US mulls air strikes on Tikrit, aids Iraqis with eye in the sky
Washington: Washington is considering launching air strikes, possibly within days, to back up Iraqi and Shiite forces battling to recapture Tikrit from the Islamic State jihadist group, US officials said.
Baghdad: Washington is considering launching air strikes, possibly within days, to back up Iraqi and Shiite forces battling to recapture Tikrit from the Islamic State jihadist group, US officials said.
The statement came yesterday after an official said the US was already providing reconnaissance support for Iraqi forces there, the first confirmation of American involvement in the operation.
Such assistance could help Iraqi forces move forward with their largest operation against IS jihadists to date, which enjoyed initial success but has since stalled into a siege, with the city surrounded but not retaken.
A US-led coalition has targeted IS with air strikes and provided training and equipment to Iraqi forces, but had not previously announced direct assistance for the Tikrit operation, in which Iran has played a major role.
Possible air strikes near Tikrit are "being discussed at a high level" and could be days or weeks away, a US official told AFP.
The delicate diplomatic and military aspects of such an option are still being worked out, said the official, who spoke on condition of anonymity.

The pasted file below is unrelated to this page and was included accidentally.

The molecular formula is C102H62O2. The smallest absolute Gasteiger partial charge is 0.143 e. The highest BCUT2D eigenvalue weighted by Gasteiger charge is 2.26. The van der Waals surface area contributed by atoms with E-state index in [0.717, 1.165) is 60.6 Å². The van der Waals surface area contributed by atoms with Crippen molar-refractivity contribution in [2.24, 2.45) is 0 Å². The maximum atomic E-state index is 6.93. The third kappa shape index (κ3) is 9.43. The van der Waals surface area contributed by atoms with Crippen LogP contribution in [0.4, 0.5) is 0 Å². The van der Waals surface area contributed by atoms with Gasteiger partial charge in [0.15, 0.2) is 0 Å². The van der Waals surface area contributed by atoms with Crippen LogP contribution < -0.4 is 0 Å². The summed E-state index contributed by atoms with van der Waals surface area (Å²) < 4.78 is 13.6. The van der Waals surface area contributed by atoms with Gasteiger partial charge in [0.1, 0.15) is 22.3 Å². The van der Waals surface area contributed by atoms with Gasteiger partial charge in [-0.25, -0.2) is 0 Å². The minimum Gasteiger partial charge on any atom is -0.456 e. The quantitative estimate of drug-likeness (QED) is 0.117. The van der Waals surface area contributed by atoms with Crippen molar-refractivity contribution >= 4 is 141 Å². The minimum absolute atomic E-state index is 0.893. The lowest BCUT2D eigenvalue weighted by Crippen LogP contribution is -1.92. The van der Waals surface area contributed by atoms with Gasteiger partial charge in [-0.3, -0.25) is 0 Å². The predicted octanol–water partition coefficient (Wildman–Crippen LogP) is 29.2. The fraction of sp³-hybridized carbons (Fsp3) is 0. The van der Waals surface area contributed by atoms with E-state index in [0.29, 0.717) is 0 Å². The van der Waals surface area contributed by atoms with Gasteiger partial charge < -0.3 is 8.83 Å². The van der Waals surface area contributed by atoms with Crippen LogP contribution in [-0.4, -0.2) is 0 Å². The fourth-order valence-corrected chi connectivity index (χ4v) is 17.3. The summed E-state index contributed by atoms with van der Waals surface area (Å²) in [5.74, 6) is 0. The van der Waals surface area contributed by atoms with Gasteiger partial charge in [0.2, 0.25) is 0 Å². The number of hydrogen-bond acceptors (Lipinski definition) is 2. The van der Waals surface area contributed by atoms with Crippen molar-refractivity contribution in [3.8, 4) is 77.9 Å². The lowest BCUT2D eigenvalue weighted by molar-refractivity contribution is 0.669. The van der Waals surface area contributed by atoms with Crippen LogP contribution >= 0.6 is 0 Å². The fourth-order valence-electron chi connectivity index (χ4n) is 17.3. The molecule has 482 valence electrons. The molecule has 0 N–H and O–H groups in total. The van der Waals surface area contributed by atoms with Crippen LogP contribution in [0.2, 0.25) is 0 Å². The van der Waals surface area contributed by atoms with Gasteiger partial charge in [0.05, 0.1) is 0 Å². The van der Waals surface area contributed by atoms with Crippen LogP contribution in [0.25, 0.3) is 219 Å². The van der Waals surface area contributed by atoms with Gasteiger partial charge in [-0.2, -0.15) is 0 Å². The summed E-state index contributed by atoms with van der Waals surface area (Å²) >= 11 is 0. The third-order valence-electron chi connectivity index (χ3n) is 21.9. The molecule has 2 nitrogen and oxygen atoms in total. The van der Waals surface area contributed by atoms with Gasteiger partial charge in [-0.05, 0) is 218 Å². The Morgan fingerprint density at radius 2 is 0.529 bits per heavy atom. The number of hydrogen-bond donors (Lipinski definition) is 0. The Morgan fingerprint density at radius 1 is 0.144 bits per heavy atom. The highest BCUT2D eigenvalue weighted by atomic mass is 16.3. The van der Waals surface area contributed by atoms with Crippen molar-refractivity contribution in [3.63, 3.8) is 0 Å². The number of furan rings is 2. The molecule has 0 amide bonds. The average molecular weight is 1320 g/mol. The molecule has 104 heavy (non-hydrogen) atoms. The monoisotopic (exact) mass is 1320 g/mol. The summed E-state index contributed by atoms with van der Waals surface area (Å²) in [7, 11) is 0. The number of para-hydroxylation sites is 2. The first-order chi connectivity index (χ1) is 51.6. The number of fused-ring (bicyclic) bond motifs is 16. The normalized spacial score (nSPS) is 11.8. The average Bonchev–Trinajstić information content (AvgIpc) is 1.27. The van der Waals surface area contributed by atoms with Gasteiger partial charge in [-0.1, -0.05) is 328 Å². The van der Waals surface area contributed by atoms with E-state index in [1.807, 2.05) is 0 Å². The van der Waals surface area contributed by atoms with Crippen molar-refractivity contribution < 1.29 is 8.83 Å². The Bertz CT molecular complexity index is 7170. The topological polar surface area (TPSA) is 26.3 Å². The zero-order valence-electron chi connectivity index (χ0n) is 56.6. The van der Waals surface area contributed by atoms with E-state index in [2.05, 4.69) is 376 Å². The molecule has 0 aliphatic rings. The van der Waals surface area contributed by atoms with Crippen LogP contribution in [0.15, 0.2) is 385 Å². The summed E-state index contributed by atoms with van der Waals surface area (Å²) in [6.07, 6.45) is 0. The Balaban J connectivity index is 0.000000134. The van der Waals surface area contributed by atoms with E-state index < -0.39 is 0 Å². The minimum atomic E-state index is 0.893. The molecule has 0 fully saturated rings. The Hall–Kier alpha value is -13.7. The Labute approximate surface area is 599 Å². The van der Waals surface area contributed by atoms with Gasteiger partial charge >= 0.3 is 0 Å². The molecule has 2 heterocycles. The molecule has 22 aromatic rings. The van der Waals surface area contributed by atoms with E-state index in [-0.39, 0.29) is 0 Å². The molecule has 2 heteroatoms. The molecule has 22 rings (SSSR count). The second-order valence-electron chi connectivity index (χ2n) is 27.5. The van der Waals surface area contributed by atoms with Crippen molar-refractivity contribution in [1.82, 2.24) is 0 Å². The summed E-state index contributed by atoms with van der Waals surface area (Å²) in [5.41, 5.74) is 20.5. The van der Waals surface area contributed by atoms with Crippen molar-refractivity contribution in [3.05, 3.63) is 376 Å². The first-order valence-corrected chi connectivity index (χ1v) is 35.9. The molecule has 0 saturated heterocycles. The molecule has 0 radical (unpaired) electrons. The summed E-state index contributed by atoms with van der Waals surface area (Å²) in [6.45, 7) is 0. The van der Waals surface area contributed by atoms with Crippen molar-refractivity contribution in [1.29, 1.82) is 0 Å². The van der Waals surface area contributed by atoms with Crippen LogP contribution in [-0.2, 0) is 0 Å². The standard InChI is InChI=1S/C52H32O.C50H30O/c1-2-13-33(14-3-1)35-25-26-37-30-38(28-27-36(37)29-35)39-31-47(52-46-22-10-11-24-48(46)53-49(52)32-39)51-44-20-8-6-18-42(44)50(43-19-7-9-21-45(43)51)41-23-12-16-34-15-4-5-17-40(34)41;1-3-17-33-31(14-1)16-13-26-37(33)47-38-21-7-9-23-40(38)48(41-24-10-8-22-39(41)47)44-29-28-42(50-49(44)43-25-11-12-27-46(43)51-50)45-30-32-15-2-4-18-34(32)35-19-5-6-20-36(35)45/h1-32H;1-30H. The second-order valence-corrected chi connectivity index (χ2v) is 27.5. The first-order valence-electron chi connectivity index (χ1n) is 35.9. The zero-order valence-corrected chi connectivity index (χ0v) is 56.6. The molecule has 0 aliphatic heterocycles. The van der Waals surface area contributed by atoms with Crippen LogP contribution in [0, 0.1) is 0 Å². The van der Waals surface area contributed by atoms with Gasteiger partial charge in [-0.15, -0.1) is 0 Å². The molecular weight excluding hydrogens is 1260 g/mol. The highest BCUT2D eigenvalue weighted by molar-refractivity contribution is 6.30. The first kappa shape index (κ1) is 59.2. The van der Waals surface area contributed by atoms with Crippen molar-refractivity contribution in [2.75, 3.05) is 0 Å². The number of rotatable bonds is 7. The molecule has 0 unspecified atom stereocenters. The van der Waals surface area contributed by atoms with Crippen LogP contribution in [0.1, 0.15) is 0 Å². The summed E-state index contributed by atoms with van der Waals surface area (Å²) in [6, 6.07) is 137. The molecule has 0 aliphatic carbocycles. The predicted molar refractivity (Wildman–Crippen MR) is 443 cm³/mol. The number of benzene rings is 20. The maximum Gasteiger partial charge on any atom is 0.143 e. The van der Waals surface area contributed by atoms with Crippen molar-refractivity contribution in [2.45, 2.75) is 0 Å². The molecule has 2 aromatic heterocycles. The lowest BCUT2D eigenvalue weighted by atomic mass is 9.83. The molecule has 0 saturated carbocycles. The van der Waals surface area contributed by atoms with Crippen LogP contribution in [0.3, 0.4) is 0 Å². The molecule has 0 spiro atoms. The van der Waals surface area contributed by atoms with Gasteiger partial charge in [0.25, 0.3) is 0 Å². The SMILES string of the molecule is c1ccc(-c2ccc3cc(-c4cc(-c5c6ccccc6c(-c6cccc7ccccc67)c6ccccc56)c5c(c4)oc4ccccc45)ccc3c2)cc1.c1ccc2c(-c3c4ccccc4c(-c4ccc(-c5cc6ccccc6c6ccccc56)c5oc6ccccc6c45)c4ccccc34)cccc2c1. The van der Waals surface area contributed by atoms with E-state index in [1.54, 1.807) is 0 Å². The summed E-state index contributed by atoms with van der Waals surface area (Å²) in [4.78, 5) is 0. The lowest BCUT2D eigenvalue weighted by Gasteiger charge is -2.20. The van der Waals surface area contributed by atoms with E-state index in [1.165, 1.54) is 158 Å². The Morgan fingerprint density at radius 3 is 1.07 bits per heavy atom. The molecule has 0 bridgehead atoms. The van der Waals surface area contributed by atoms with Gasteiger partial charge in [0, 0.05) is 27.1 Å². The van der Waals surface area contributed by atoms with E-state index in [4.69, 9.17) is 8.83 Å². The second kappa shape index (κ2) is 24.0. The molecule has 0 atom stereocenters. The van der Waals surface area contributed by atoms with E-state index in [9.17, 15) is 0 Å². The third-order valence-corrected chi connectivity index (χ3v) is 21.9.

In a shift, the coalition as of March 21 began providing intelligence from surveillance flights for the Tikrit assault, a senior coalition military official said earlier in Baghdad.
US officials in Washington confirmed the account of "an eye in the sky" for the Iraqi troops and Iranian-backed Shiite militia.
President Barack Obama's administration has insisted it does not coordinate military operations directly with Iran.
But the surveillance flights and discussions on possible US air raids in Tikrit illustrate how Washington is moving towards greater indirect collaboration with Tehran, despite the intense distrust between the two arch-foes.
IS led a sweeping offensive last June that overran large areas north and west of Baghdad, including Tikrit, the capital of Salaheddin province and executed dictator Saddam Hussein's home town.
Iraqi security forces initially fared poorly against IS, with multiple divisions collapsing in the north, but have since made major gains against jihadists with the aid of tens of thousands of allied paramilitaries, the US-led coalition and Iran.
The operation to retake Tikrit, which involves thousands of Iraqi soldiers, police and forces known as Popular Mobilisation units, which are dominated by Shiite militias, began on March 2.